The Perfect Life by Nuala Ellwood: An emotional, chilling and utterly unpredictable rollercoaster ride - book review -

After the trauma of her mother’s death when she was only ten, Nessa Adams has been desperate to find the perfect home and the perfect life.

Thursday, 12th August 2021, 4:55 am
The Perfect Life
The Perfect Life

So when real life gets tough, she adopts a false name and different persona and takes tours of the kind of luxury homes she could never afford to buy… until a man who lives in one of these houses is murdered and all the evidence points to Nessa.

Nuala Ellwood – who was chosen as one of The Observer’s New Faces of Fiction 2017 for her brilliant debut novel My Sister’s Bones, and has followed up that success with stunning thrillers Day of the Accident and The House on the Lake – returns with a dark, disturbing page-turner tingling with psychological tension and jaw-dropping plot twists.

The Perfect Life takes readers on an emotional, chilling and utterly unpredictable rollercoaster ride through the past and present as a web of secrets, lies, and startling truths spin out like an unstoppable coiled spring.

Using her storytelling artistry, her gift for creating complex, compelling characters, and a tempo that accelerates with each chapter and each mind-blowing revelation, Ellwood lures her readers into the mind of a young woman discovering that her idea of a dream life might just be a perfect nightmare.

Despite landing herself a good job as marketing manager for a London cosmetics company, and secure in the unwavering love and care of her older, reliable sister Georgie, Nessa has never fully recovered from the sudden death of her beloved mother from a brain haemorrhage over twenty years ago.

Naturally shy and introspective, Nessa has also found comfort in her close friendship with Lottie, the university friend with whom she now shares a London apartment. Lottie is the ‘light’ to Nessa’s ‘darkness’… they ‘balance each other out’ and are like a married couple ‘without the boring relationship complications.’

But then Nessa meets handsome, charming Connor Dawkins, an art director for a PR company, who makes her feel like she can be ‘completely myself’ and whose magnetic attraction is ‘like some strange and powerful drug.’

Two years later, Nessa is living with Connor but life isn’t turning out be the perfect existence she had longed for so she is indulging herself by pretending to be somebody different, somebody better.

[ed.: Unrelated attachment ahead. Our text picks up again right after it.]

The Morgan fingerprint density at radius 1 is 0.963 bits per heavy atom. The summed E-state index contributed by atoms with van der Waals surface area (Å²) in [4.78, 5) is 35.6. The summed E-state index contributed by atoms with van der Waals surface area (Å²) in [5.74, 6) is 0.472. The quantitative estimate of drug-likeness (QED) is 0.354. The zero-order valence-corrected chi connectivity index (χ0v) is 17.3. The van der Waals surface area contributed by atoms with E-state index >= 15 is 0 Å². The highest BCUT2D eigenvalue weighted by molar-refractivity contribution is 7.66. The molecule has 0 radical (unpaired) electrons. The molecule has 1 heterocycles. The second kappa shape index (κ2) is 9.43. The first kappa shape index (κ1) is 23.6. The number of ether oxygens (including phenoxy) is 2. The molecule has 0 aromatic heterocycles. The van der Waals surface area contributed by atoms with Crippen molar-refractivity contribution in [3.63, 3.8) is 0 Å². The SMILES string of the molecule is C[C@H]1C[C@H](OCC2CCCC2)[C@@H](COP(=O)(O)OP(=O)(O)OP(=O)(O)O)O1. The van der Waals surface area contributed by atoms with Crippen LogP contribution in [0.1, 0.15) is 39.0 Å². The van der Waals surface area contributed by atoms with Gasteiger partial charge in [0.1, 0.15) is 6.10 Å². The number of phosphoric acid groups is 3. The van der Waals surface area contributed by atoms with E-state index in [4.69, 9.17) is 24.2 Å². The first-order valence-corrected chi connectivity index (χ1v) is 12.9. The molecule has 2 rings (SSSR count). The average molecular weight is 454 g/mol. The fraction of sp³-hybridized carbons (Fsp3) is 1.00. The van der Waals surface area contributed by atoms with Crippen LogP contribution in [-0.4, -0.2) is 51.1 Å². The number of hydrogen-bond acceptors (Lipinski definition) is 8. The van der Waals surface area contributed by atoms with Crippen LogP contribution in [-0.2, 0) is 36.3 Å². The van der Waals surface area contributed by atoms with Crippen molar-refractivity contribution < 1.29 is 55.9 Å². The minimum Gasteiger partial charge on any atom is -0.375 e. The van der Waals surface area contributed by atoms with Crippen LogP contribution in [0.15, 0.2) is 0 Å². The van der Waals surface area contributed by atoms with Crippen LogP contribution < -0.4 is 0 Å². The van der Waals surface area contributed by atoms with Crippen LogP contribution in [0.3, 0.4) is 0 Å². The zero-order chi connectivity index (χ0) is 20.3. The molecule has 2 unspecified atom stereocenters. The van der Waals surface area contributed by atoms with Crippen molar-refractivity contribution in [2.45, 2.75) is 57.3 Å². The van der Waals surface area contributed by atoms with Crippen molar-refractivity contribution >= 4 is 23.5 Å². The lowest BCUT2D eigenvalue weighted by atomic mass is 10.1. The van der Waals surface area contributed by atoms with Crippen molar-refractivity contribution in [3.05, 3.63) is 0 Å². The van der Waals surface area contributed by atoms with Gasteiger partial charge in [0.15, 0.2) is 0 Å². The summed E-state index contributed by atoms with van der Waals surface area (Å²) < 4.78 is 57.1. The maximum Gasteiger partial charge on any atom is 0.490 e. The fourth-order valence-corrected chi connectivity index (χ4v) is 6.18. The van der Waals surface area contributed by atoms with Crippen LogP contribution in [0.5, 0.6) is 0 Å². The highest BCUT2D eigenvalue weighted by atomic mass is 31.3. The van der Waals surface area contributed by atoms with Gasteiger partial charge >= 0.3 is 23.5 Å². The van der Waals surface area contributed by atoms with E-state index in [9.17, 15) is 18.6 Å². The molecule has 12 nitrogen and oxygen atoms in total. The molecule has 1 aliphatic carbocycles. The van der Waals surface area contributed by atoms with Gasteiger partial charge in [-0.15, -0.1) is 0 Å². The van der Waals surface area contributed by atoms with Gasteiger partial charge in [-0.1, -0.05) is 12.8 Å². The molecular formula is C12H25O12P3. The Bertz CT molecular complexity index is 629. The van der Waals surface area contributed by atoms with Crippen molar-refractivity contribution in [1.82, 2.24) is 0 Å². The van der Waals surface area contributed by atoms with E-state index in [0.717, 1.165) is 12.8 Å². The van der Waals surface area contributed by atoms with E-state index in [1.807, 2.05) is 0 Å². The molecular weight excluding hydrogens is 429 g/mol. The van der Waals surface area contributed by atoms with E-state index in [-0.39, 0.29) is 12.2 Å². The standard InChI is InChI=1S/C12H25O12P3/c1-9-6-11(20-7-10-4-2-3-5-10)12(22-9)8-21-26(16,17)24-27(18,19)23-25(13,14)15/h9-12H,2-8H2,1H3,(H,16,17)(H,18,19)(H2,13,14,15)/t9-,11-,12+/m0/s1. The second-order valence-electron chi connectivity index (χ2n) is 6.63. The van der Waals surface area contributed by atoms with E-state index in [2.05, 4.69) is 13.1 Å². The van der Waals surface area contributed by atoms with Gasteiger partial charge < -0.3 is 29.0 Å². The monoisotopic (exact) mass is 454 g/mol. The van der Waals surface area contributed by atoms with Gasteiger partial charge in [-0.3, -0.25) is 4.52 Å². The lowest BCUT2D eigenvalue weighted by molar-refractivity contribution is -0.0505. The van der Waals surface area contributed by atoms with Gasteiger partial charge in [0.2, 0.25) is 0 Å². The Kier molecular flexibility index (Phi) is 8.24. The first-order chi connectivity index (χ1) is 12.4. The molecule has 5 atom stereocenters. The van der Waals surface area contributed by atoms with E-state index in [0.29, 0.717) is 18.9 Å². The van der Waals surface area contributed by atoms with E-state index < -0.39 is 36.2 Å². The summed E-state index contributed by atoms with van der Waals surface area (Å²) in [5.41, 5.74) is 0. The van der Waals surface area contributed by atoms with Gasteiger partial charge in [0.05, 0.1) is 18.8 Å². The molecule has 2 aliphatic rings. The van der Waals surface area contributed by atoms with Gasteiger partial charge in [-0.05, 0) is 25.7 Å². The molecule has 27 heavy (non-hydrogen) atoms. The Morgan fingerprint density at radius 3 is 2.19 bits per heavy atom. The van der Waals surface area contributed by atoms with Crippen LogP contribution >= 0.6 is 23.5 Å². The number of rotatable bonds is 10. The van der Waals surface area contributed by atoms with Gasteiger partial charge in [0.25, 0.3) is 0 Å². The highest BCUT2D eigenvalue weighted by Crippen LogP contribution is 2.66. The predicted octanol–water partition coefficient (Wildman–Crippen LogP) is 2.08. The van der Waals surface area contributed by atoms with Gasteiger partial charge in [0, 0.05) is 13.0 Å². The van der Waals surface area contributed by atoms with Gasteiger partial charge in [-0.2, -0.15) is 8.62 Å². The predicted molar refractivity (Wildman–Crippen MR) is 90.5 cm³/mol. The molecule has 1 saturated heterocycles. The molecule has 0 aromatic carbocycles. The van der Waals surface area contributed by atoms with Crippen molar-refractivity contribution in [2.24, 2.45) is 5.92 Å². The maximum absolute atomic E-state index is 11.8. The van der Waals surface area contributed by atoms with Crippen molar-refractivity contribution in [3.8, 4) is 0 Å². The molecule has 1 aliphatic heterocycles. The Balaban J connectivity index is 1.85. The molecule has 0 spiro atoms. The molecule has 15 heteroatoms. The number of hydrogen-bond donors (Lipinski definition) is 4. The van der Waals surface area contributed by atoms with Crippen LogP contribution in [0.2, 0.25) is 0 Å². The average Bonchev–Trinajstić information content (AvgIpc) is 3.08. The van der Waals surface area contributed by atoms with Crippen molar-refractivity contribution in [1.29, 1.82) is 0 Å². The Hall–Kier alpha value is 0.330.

And it’s so easy… all she has to do is throw on some smart clothes, adopt a new accent and convince estate agents that she is a bona fide buyer looking for that perfect luxury home in the most expensive areas of the city.

Nessa knows she’s looking round houses she could never afford but she views it as just a ‘harmless curiosity,’ until the day she visits Holly Maze House, home to Geoffrey Rivers, a famous writer who was a favourite of her mother.

Rivers was murdered in his house that same day and Nessa was the last person to see him alive. She was caught on CCTV running away from the house ‘in a state of agitation and distress’ and the police have arrested her as a prime suspect.

Can she prove her innocence… or is Nessa’s ‘harmless’ fun more menacing than anyone had imagined?

Ellwood’s enthralling and serpentine story is as unsettling as it is powerful, and there will be few readers who are not left reeling by that final, devilishly clever twist in the tail. But it is the compulsive journey to the truth as well as the satisfying dénouement that makes The Perfect Life so exciting.

Few characters are who or what they seem to be as we weave between past and present to discover the legacies and events that have informed the way that Nessa sees the world, and the different emotional mechanisms she employs to cope with loss, grief and disappointment.

Obsession, coercion, manipulation, deceit and downright cruelty all play a part as Ellwood constantly toys with our perception of reality and fantasy, and with plot and pacing perfectly harnessed, this is a story that grips until the last page has turned.

(Penguin, paperback, £7.99)